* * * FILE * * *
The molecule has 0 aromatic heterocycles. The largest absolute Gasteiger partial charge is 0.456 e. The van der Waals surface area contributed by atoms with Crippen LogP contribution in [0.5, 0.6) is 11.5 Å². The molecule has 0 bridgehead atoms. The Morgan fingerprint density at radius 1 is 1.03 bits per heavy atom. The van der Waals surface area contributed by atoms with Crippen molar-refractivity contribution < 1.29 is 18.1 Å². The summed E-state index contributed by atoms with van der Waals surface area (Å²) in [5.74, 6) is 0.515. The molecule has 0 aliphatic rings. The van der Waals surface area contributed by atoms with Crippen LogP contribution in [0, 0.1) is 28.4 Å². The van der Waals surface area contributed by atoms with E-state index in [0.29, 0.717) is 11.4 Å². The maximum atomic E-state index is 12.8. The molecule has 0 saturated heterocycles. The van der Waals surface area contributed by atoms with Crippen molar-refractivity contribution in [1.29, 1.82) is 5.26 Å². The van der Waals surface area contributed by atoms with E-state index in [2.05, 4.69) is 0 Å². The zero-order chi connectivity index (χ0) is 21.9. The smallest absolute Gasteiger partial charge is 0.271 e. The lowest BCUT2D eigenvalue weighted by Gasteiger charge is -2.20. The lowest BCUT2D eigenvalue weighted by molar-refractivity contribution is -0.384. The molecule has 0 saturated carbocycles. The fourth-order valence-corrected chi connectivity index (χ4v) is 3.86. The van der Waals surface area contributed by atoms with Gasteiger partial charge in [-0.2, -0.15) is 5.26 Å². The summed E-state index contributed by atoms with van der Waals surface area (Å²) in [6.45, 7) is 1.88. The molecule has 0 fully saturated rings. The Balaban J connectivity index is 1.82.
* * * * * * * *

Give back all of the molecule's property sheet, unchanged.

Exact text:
The molecule has 0 aromatic heterocycles. The largest absolute Gasteiger partial charge is 0.456 e. The van der Waals surface area contributed by atoms with Crippen LogP contribution in [0.5, 0.6) is 11.5 Å². The molecule has 0 bridgehead atoms. The Morgan fingerprint density at radius 1 is 1.03 bits per heavy atom. The van der Waals surface area contributed by atoms with Crippen molar-refractivity contribution < 1.29 is 18.1 Å². The summed E-state index contributed by atoms with van der Waals surface area (Å²) in [5.74, 6) is 0.515. The molecule has 0 aliphatic rings. The van der Waals surface area contributed by atoms with Crippen LogP contribution in [0, 0.1) is 28.4 Å². The van der Waals surface area contributed by atoms with E-state index in [0.29, 0.717) is 11.4 Å². The maximum atomic E-state index is 12.8. The molecule has 0 saturated heterocycles. The van der Waals surface area contributed by atoms with Crippen molar-refractivity contribution in [1.29, 1.82) is 5.26 Å². The van der Waals surface area contributed by atoms with E-state index in [2.05, 4.69) is 0 Å². The zero-order chi connectivity index (χ0) is 21.9. The smallest absolute Gasteiger partial charge is 0.271 e. The lowest BCUT2D eigenvalue weighted by Gasteiger charge is -2.20. The lowest BCUT2D eigenvalue weighted by molar-refractivity contribution is -0.384. The molecule has 0 saturated carbocycles. The fourth-order valence-corrected chi connectivity index (χ4v) is 3.86. The van der Waals surface area contributed by atoms with Gasteiger partial charge in [-0.2, -0.15) is 5.26 Å². The summed E-state index contributed by atoms with van der Waals surface area (Å²) in [6.45, 7) is 1.88. The molecule has 0 fully saturated rings. The Balaban J connectivity index is 1.82.